No US presidential administration has been much concerned with land use and zoning. Instead, this powerful but quotidian policy area has largely been devolved to local governments, which exercise enormous power over the most minute aspects of development.
In recent decades, however, it’s become increasingly clear that the US’s patchwork of restrictive land-use and building regulations have exacerbated inequality and sent housing costs soaring in economically dynamic regions. Zoning, land-use and building policies that prevent housing construction, especially multifamily development, drive up home costs, strain the government’s limited subsidy programmes and stifle economic growth.
Both Barack Obama’s and Donald Trump’sadministrations made rhetorical feints at the issue (although Trump later promised “suburban housewives” he would keep their neighbourhoods exclusionary). As progressives increasingly call for the federal government to take action, and as most local governments refuse to address barriers to housing development, the change in administrations has some wondering: will Joe Biden do something about land use and zoning?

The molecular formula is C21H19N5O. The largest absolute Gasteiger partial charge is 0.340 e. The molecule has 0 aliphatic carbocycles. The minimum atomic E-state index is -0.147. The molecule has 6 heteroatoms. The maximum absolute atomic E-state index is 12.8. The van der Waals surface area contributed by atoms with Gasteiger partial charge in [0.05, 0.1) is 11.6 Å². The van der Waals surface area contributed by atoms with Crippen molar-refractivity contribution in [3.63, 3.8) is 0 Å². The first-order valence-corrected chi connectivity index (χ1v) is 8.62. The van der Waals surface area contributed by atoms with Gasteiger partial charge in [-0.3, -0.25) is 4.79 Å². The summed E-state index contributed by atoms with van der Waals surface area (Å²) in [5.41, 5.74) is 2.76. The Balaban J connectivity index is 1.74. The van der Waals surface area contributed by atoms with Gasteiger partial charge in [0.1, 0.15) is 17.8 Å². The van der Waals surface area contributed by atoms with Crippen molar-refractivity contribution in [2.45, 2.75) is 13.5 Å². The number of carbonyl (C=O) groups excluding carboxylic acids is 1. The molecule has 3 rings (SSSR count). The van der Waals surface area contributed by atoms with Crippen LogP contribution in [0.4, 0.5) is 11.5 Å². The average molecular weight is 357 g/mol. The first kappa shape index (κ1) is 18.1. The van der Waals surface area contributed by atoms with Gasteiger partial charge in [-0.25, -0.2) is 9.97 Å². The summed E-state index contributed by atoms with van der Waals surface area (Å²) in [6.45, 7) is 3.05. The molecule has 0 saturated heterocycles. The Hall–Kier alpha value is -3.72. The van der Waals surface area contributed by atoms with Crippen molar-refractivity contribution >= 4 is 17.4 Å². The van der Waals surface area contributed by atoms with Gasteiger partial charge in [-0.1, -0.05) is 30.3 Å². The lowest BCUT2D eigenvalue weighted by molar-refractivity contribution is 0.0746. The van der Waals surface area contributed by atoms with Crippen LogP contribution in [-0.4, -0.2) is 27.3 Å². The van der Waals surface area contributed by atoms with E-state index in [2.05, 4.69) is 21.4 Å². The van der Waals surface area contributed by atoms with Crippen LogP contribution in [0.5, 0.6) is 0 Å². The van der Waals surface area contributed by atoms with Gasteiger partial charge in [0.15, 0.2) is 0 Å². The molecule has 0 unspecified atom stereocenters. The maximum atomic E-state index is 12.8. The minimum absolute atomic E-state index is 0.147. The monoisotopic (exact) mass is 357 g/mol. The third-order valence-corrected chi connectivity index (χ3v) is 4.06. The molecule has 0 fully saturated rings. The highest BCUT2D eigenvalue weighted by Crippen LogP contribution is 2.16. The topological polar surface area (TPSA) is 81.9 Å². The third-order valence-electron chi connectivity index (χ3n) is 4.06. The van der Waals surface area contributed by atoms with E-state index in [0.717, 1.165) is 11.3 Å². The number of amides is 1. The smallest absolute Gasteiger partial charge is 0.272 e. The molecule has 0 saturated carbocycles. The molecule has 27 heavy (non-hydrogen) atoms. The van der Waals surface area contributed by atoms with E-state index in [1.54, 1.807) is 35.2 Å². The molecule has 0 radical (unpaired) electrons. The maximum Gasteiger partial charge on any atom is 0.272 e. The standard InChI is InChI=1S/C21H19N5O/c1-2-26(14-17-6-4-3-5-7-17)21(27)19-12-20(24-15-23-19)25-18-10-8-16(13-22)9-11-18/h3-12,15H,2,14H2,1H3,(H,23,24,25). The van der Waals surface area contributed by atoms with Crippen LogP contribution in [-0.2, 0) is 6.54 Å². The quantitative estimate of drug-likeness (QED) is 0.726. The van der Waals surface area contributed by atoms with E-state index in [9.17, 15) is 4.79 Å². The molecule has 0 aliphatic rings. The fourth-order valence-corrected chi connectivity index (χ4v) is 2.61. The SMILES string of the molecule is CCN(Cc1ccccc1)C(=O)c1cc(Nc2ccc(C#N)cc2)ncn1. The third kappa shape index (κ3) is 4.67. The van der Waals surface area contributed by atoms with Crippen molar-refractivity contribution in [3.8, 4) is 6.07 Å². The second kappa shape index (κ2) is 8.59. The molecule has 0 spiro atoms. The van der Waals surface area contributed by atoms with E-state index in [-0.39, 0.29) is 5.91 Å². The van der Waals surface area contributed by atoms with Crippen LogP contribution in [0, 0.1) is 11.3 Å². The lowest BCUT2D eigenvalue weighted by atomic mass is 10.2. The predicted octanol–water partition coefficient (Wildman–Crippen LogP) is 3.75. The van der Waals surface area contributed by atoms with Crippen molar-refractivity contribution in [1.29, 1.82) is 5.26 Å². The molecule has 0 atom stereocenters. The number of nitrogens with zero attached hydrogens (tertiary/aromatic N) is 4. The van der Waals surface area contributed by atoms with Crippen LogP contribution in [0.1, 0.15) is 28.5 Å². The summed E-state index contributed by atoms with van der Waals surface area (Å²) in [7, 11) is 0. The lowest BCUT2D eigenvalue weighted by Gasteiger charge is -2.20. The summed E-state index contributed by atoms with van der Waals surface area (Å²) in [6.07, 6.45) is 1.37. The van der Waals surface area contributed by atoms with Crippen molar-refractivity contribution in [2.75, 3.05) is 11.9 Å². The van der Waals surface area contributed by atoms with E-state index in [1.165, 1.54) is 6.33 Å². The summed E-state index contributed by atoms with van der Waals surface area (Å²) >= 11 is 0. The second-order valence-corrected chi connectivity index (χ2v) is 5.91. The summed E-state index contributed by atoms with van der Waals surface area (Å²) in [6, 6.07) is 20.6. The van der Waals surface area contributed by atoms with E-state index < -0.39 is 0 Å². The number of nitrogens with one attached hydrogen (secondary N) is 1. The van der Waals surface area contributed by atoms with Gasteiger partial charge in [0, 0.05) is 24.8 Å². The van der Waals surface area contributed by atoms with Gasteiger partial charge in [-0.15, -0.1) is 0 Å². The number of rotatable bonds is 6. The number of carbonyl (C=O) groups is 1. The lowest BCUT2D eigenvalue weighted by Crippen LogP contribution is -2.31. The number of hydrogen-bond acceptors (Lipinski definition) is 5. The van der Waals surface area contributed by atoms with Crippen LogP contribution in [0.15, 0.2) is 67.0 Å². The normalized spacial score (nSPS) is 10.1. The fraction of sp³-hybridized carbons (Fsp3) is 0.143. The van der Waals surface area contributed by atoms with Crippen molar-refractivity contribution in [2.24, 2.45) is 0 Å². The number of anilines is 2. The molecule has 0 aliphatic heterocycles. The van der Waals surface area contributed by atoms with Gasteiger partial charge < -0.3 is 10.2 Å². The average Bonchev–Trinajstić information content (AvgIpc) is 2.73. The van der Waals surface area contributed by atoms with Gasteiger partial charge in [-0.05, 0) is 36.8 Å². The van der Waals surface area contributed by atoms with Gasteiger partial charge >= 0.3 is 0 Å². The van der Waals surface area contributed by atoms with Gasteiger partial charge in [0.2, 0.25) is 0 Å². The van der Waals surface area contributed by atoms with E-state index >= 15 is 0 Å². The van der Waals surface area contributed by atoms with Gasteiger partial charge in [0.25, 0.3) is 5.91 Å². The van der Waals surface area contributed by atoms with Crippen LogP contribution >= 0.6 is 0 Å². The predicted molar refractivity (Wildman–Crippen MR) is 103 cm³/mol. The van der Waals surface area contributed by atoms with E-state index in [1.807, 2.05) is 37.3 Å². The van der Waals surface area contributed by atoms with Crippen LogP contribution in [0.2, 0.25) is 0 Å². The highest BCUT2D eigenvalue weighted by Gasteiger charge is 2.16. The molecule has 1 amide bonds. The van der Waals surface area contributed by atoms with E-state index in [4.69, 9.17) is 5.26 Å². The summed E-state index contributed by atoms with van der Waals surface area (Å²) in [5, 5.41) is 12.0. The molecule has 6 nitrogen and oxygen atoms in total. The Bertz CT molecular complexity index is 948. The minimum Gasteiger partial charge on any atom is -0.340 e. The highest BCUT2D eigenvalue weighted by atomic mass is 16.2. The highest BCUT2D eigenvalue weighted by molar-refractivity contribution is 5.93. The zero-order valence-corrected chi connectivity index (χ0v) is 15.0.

The most straightforward path to change isn’t simple. That would involve Congress passing new laws and creating sources of funds that were accessible only to localities that loosened their restrictions on development. There has been some movement in that direction recently, and advocates take a modicum of comfort in that two bills in the current congressional session – the Build More Housing Near Transit Act and the Yes in My Backyard Act – have bipartisan support.
But it is still unclear which party will control the Senate, how much room there will be for compromise in this acrimonious political landscape or if these issues will map strictly to partisan battle lines.
There also aren’t clear and easy steps the Biden administration could take on its own, because the federal government is not equipped to influence local zoning laws.
“There isn’t a place in the federal government that’s in charge of land use. There’s no obvious office you can tap and say, ‘All right, figure this out,’” says Jenny Schuetz, a fellow at the Brookings Institution’s Metropolitan Policy Program. “The federal government hasn’t done this before. They will need a team of people committed to doing this and for whom it’s their day job.”